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New tariffs threaten to increase the prices of imported cars and parts



US car buyers are facing sticker shock as President Trump weighs new tariffs on imported cars and auto parts.

The trading department concludes its inquiry into whether imported cars and parts constitute a national security threat under section 232 of the US trade law, with a deadline on Sunday to submit its results to the president.

Mr. Trump has already expressed support for taxes of 20%. If the tariffs are imposed, the prices of cars from Japan, Germany, South Korea will rise sharply, provided these countries do not receive exemptions.

But buyers of domestically-produced cars could shudder more if tariffs were imposed on components, as between 40% and 50% of the average American-built vehicle is assembled with foreign components, the Center for Automotive Research estimates.

"These rates are a tax on US companies, and ultimately they will be an additional expense for the US consumer," said Ann Wilson, senior vice president of the Motor and Equipment Manufacturer Association, representing the auto-part industry.

Mr. Trump has speculated on previous tariffs that his administration has developed under a national security law ̵

1; those on steel and aluminum imports – as a way of protecting vital US industries from unfair foreign competition while pushing partner countries to open their markets to more US items.

However, in the case of car industry tariffs, there has hardly been any support from the domestic industry, even though the United Autos have expressed cautious support.

"In our district there have been no fans of any kind of a fare," Rep said. Jackie Walorski, a Republican representing an Indiana congressional district that produces auto parts and recreational vehicles – which she feared could face retaliation in a vehicle war.

Detroit auto makers, foreign brands operating in the United States and auto parts vendors worry that any tasks will interfere with their increasingly international supply chains or retaliate tari ffs on their exports. Car manufacturers and sub-manufacturers already pay more for steel and aluminum because of tariffs. Dealers are worried about falling sales.

"There is a reason why we have seen a real slowdown in investment activity," says Kristin Dziczek, economist at the Industry-Supported Automotive Research Center. "People are waiting to see where the chips are falling."

It is not clear whether the trade department's submission of the report will remove much uncertainty.

Industrial personnel do not expect the report to be published first and the Department is likely to recommend several possible tools to the president, including large tariffs on imported cars and potential trade barriers on parts used in autonomous and electric vehicles, they said.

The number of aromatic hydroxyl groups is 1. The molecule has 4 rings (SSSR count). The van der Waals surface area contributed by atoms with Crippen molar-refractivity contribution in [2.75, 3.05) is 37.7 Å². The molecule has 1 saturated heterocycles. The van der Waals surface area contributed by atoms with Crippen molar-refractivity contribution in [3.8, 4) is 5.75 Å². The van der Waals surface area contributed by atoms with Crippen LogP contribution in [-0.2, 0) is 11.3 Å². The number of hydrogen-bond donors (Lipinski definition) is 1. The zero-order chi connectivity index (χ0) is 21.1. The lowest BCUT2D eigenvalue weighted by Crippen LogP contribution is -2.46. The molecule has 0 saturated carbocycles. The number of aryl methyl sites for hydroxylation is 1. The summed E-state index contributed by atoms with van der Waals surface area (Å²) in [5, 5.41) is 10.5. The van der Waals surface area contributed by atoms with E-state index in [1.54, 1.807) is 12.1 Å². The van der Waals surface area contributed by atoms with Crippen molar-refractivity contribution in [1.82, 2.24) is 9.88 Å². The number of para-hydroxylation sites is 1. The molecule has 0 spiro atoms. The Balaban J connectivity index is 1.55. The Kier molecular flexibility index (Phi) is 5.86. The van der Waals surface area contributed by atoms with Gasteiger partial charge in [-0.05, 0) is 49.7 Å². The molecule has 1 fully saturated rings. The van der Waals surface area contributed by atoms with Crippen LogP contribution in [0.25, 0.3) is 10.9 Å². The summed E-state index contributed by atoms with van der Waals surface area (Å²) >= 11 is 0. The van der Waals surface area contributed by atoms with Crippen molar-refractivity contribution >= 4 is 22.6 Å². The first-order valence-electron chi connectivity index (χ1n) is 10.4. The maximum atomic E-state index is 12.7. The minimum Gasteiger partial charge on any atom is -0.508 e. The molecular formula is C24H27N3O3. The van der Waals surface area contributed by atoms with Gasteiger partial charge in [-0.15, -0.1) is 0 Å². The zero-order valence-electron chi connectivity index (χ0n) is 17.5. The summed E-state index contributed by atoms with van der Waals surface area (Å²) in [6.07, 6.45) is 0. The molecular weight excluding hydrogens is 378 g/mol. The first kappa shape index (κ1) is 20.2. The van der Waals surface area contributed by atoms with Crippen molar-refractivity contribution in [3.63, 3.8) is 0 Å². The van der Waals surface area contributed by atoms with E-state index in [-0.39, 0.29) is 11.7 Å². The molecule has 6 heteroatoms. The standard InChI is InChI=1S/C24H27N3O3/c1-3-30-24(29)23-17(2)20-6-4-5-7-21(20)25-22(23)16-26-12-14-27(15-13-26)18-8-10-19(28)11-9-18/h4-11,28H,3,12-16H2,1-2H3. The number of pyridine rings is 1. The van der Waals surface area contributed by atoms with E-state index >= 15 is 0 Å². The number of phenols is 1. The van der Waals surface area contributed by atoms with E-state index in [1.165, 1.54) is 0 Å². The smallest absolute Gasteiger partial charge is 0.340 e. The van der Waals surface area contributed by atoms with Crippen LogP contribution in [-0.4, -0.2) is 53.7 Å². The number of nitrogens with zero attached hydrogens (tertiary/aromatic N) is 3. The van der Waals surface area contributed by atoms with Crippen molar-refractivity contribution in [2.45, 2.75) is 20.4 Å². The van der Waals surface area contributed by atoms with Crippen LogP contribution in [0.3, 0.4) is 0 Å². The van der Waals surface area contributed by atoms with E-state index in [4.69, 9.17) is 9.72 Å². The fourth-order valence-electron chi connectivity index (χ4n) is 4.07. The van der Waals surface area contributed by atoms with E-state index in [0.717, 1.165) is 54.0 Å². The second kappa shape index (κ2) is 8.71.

The Ministry of Commerce refused to comment on the report, which gives Mr. Trump 90 days to announce tariffs or other obstacles. Then Mr. Trump imposed similar steel and aluminum tariffs, getting some countries temporary exemptions during trade negotiations, but eventually the EU, Canada and Mexico were subjected to the tasks that triggered retaliation.

Ms. Wilson said the report has the potential to stir widespread opposition to Mr. Trump's trade policies.

"The policy makers who have not really taken into account the effects of the tariffs must really think about the consequences it will have for suppliers in their states – and that will have a negative impact," she said.

Republicans are among those who call on Mr Trump's trading team to leave autos alone.

"I don't think that minivans from Canada or other allies threaten our national security, so I hope the administration will take a step back and reconsider any auto-rates," said Senator Rob Portman, a republican from Ohio. .

Herr. However, Trump poses the threat of car prices by bringing the EU and Japan to the negotiating table for possible trade agreements with the Trump administration.

"If these tariffs and barriers are not soon broken down and removed, we place a 20% tax on all their cars coming into the United States," Mr. Trump tweeted last year with reference to the EU.

Last year, Trump and EU Commission President Jean-Claude Juncker agreed to work for an agreement on cutting tariffs on industrial goods and increasing purchases of US soybeans and natural gas. Both parties agree to avoid imposing surcharges on each other during active negotiations, where each site is ready to end talks in case of new tariffs for the auto industry or other products

"If this engagement was not respected, both negotiations and the process will be severely compromised, "said EU Ambassador David O & # 39; Sullivan. "We are waiting with interest to see what the report will say and how t he president will respond."

Trump administration complains that US cars are facing a 10% tariff in Europe while European cars have a duty at only 2.5% when they enter the United States, according to complicated agreements concluded through the World Trade Organization.

In addition to the EU, Mr. Trump also made bilateral trade negotiations in Japan with Japan, which sent $ 40 billion in passenger cars to the United States last year.

Former US trade officials say Trump is seeking to repeat the concessions made by the Obama administration from Japan when negotiating the 12-nation Trans-Pacific Partnership agreement – as Mr. Trump left before it was ratified. Japanese Prime Minister Shinzo Abe said last year that Mr Trump has promised not to impose tariffs while negotiating.

Write to William Mauldin at william.mauldin@wsj.com and Mike Colias at Mike.Colias@wsj.com


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